Hot on the heels of a recent post about a study to watch for (see here) details of yet another "randomised, double-blind, placebo-controlled trial" have been published in the form of the trial protocol by Hajar Mazahery and colleagues .
This time around the aim is to "investigate the effect of vitamin D, n-3 LCPUFAs [omega-3 long chain polyunsaturated fatty acids] or a combination of both on core symptoms of ASD [autism spectrum disorder]" and hopefully with it, the generation of some interesting data over the 12 month period of study. I might add that the trial details have also been registered on the Australian New Zealand Clinical Trial Registry.
I'm impressed that as with the Santocchi trial  talked about in that other recent post, the aim is not only to look at the behavioural side of autism but also "gastrointestinal symptoms" as a secondary outcome. The idea coming from the fact that: "Gastrointestinal problems have also been reported to be common in children with ASD" (indeed they have) and "Vitamin D deficiency has been implicated in the pathophysiology of some gastrointestinal diseases, including inflammatory bowel disease..., and thus might play a role in ASD-related gastrointestinal problems." The authors even find time to mention "abnormal gut flora" and "increased intestinal permeability" in this context too. Minus any sweeping generalisations (autisms people, autisms) I'd be minded to say that although correlation is not the same as causation, there have been some hints about aspects of vitamin D being 'linked' to intestinal permeability (see here) for example, that may be relevant to such statements. Unfortunately however, the Mazahery study doesn't seem to be actually measuring intestinal permeability...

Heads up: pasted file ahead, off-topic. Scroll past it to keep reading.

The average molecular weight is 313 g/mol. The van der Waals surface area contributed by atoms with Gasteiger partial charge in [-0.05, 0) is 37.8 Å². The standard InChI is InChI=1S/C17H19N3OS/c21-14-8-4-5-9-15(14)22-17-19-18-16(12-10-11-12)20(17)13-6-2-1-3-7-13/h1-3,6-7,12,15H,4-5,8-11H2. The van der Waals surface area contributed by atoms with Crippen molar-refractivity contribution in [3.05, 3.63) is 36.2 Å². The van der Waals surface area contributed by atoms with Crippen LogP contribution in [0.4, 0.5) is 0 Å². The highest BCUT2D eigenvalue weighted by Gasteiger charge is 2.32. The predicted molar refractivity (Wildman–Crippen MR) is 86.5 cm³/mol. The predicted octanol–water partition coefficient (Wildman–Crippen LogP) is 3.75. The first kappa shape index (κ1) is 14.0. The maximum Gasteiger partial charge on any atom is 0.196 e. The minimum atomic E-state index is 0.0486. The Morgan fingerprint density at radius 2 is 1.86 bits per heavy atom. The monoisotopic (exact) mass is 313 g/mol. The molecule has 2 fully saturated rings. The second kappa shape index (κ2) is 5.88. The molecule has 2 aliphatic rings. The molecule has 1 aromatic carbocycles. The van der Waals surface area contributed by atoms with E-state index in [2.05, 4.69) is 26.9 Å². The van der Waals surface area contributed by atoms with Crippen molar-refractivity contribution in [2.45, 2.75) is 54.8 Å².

No mind, there does look like there will be plenty for researchers to discuss as their study progresses including that relevant to the groupings to be included: "vitamin D (2000 IU), n-3 LCPUFAs (722 mg DHA), vitamin D (2000 IU) + n-3 LCPUFAs (722 mg DHA) or placebo [750-mg capsules of olive oil plus alpha tocopherol (antioxidant)]." Accepting that there has been some initial research 'excitement' about vitamin D and autism (see here) including some very preliminary results published following supplementation (see here) we'll wait to see what (if anything) is revealed when results hit the peer-reviewed domain. As to the whole fatty acids and autism story, well, I might not sure that supplementation will be globally effective on the basis of other research so far (see here) but once again, we will see bearing in mind the concept of potential non- and best-responders.
"If this trial is able to identify nutritional interventions that can make even a small difference to the lives of children with ASD by reducing their symptoms, the benefits will be considerable in terms of social and emotional well-being and educational achievements." I couldn't agree more; given also that vitamin D and/or fatty acids are pretty inexpensive interventions and importantly, readily available, assuming no serious side-effects from their use one could see a potentially clinically-effective and also cost-effective intervention strategy potentially arriving for at least some on the autism spectrum. If anything, general physical health probably stands to benefit from such a supplementation strategy...
To close, "sorry I can't hear you, there is some geezer on a megaphone."
 Mazahery H. et al. Vitamin D and omega-3 fatty acid supplements in children with autism spectrum disorder: a study protocol for a factorial randomised, double-blind, placebo-controlled trial. Trials 2016; 17:295.
Mazahery H, Conlon C, Beck KL, Kruger MC, Stonehouse W, Camargo CA Jr, Meyer BJ, Tsang B, Mugridge O, & von Hurst PR (2016). Vitamin D and omega-3 fatty acid supplements in children with autism spectrum disorder: a study protocol for a factorial randomised, double-blind, placebo-controlled trial. Trials, 17 (1) PMID: 27334138